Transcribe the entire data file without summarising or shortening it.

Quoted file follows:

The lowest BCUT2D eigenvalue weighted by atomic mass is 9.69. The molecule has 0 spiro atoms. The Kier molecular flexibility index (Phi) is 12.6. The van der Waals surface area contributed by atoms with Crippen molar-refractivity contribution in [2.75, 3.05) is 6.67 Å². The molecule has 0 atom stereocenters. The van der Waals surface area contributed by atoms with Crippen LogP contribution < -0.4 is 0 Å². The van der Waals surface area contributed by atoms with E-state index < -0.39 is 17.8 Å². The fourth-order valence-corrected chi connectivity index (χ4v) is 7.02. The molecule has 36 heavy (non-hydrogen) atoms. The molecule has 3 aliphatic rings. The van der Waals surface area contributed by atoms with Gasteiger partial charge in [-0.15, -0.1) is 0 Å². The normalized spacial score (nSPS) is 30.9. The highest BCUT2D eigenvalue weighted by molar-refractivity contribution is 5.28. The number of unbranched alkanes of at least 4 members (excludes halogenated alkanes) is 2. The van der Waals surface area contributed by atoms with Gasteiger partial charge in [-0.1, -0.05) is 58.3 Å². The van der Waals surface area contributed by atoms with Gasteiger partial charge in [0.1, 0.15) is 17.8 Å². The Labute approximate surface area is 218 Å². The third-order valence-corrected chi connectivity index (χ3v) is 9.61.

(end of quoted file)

The lowest BCUT2D eigenvalue weighted by atomic mass is 9.69. The molecule has 0 spiro atoms. The Kier molecular flexibility index (Phi) is 12.6. The van der Waals surface area contributed by atoms with Crippen molar-refractivity contribution in [2.75, 3.05) is 6.67 Å². The molecule has 0 atom stereocenters. The van der Waals surface area contributed by atoms with Crippen LogP contribution < -0.4 is 0 Å². The van der Waals surface area contributed by atoms with E-state index < -0.39 is 17.8 Å². The fourth-order valence-corrected chi connectivity index (χ4v) is 7.02. The molecule has 36 heavy (non-hydrogen) atoms. The molecule has 3 aliphatic rings. The van der Waals surface area contributed by atoms with Gasteiger partial charge in [-0.15, -0.1) is 0 Å². The normalized spacial score (nSPS) is 30.9. The highest BCUT2D eigenvalue weighted by molar-refractivity contribution is 5.28. The number of unbranched alkanes of at least 4 members (excludes halogenated alkanes) is 2. The van der Waals surface area contributed by atoms with Gasteiger partial charge in [-0.1, -0.05) is 58.3 Å². The van der Waals surface area contributed by atoms with Gasteiger partial charge in [0.1, 0.15) is 17.8 Å². The Labute approximate surface area is 218 Å². The third-order valence-corrected chi connectivity index (χ3v) is 9.61.